This new farm grows more than just fresh produce



“Ty is our tomato man,” said Nona Yehia, co-founder and CEO of an innovative three-story greenhouse in downtown Jackson, Wyoming.

As he watched the slender 6’5 “Warner carefully weaved his way through the giant umbrella of plants, pulling up ripe tomatoes, Yehia smiled with pride.” Tie is good in every part of tomato growing plants. It is really impressive. ”

Operating an indoor farm in the icy northwest corner of Wyoming was not exactly the same thing Yehia had applied for himself years earlier. In 2008, after the New York City-based architect moved to Jackson to start a new firm, Yehia wanted to try something new in her new community.

“We really wanted to address the local permanent source of food,” she said.

Thought to go up

Jackson sits at an elevation of just over 6,000 feet, nestled between Grand Teton National Park, Yellowstone National Park, and the Teton National Forest, and its location means little space for farmers to grow new produce for the bustling tourist town. And favorable weather. .

“We were looking for an out-of-the-box solution and that’s where the idea of ​​going up came from,” Yehia said.

The “up” was on 1/10 of an acre eliminating an existing parking garage.

In July, Nona Yehia, CEO and co-founder of Vertical Harvest, announced a second vertical farm in Westbrook, Maine.  The second vertical harvest will be five times larger than the original Wyoming farm and will open in 2022.

In the spring of 2016, Vertical Harvest began growing its first lettuce, micrograin and tomato plants. The current employee of the farm has turned 40 years old, and cultivates a yield amount equal to ten acres of traditional outdoor farming.

Yehia says the produce is distributed to all 40 local restaurants and four grocery stores.

“Nona has approached this as bringing something unique to chefs that they can use and feature throughout the year”, said Ben Westenberg, executive chef and partner of Persephone West Bank in nearby Wilson, Wyoming. “It’s very easy to call Vertical Harvest and be like, ‘I want some salad greens and tomatoes and some really pretty micro greens.’ And they say, “Okay, we’ll get there tomorrow.”

‘We are innovating with a disqualified population’

Ty Warner, a vertical harvest employee, is tasked with selecting and pruning hundreds of indoor farm plants.

While planning a new greenhouse, Yehia and his design team felt they had more to do with the project than growing fresh greens for the locals.

“There was a big problem,” Yehia said. “The people with physical and intellectual disabilities in our city who wanted to work, who wanted to do consistent and meaningful work, were not doing it. We are connecting innovation with a under-served population and really the notion of Creating a sea change. What this population is capable of. ”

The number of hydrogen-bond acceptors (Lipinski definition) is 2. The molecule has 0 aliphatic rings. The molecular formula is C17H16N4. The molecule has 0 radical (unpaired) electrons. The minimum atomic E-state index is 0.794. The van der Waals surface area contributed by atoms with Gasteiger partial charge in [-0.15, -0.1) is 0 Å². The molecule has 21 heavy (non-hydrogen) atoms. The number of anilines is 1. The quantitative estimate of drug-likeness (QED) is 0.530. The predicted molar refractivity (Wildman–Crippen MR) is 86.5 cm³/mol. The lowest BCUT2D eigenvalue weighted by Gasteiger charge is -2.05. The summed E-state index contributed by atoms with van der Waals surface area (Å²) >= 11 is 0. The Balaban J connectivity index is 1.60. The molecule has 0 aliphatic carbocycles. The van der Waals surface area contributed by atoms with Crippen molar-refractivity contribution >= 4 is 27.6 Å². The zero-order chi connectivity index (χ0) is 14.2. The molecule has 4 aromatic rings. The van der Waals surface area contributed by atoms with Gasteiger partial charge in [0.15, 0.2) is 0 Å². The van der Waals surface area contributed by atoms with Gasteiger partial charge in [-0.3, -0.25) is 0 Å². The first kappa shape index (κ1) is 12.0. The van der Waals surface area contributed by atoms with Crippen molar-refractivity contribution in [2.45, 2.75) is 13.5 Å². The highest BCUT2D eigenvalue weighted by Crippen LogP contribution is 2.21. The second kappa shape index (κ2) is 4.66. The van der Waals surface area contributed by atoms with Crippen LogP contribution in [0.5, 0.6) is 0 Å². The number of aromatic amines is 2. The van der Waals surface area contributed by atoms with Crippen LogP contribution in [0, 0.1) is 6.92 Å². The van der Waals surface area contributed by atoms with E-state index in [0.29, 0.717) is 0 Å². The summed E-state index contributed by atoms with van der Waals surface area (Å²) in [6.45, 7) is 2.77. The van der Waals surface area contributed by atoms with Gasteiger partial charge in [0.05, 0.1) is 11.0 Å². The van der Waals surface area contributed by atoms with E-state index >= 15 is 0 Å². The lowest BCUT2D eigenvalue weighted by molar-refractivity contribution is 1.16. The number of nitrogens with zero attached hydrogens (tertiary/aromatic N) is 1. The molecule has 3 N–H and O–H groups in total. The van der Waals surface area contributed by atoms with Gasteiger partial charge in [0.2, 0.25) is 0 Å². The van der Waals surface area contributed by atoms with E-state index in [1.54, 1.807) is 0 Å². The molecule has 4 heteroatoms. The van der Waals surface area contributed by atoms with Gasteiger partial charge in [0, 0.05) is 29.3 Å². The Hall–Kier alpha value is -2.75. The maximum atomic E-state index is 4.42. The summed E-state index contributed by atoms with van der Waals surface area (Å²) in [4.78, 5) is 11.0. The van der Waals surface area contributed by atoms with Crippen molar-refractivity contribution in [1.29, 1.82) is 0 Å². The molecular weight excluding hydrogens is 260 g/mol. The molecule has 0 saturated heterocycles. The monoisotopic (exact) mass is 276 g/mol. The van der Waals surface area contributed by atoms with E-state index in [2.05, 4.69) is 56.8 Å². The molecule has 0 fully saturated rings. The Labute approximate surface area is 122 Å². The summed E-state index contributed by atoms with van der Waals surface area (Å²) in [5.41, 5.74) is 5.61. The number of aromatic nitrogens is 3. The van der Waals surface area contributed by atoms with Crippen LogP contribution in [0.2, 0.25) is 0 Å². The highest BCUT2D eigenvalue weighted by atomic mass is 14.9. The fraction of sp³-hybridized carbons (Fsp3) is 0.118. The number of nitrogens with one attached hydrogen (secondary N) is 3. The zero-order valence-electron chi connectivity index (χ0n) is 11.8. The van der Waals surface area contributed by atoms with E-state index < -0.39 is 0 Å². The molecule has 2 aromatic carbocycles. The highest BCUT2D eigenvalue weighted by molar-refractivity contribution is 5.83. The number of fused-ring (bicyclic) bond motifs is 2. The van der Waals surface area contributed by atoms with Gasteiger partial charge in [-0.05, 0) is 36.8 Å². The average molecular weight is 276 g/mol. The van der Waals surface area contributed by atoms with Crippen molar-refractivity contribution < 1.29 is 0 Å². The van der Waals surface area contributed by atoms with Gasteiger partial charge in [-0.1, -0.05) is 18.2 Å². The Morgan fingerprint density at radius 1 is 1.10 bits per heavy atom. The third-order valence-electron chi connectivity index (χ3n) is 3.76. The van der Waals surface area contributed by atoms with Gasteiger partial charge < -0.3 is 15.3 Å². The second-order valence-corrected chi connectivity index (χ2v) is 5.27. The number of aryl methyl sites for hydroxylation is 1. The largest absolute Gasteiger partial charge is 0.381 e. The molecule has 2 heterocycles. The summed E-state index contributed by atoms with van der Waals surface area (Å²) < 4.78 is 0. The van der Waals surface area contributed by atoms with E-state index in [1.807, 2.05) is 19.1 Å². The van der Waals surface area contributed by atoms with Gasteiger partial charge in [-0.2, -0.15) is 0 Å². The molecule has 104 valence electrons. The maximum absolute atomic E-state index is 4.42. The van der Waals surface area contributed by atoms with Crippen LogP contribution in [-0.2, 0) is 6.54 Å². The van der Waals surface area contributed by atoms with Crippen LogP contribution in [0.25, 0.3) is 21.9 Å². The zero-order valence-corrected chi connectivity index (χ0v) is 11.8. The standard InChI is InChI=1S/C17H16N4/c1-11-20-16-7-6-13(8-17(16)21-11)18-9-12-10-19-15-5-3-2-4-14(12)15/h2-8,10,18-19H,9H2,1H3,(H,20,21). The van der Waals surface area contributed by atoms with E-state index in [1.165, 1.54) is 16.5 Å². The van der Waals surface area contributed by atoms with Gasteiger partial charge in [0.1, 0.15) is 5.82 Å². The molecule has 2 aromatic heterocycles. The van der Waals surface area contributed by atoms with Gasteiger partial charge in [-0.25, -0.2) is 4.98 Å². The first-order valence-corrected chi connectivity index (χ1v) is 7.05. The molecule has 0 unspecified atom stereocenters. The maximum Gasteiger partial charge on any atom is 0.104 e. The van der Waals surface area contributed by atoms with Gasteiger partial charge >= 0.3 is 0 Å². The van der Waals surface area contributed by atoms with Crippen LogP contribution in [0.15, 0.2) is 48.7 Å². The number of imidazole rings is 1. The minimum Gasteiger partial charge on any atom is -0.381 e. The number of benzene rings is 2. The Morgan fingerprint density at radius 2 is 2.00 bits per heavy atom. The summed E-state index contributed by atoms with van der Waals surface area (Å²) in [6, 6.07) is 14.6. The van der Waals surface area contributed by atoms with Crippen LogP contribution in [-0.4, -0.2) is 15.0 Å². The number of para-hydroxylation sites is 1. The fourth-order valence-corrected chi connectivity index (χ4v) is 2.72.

Half of vertical harvest workers have physical or intellectual disability. Yehia, whose older brother is handicapped, says every employee, including Warner – who is autistic – is critical to maintaining the maintenance of the workspace.

“We can provide the lowest amount of service in our communities by only giving them a chance and being able to give them back,” Yohia explained.

Sean Stone, who used to wash dishes at several restaurants in the city before joining Vertical Harvest as a farmer, says, “It’s hard for people with disabilities to get jobs.” “I am happy to help the community and they have new produce.”

Moving to wyoming

In July, Yehia announced that Vertical Harvest would be expanded to serve one another community. The new farm, located in Westbrook, Maine, will open in 2022 and will be five times larger than the original Wyoming greenhouse.

The goal is for local restaurants, grocery stores, hospitals and schools to produce one million pounds each year.

Mycah Miller, a Vertical Harvest employee, is given the package Lettuce Greens to provide vertical farm services in Jackson, Wyoming, one of four grocery stores.

“Because of moving to Maine and being a much larger place, we’re excited to play the model of providing local produce on an urban scale,” she says.

Yehia believes that the global epidemic this year has forced consumers and communities across the country to explore new sources so that they can produce from new sources.

Yohia said, “Kovid ten years ago when we were looking at this vertical model, shed a light on what we knew: we have a centralized food system and it gives us fresh, local, good food. Prohibits receiving, ”said Yehia. “I think Kovid-19 has forced people to ask why this is so and now they can get local food they like in the summer and get it year round. It’s really vertical Harvest is about. ”

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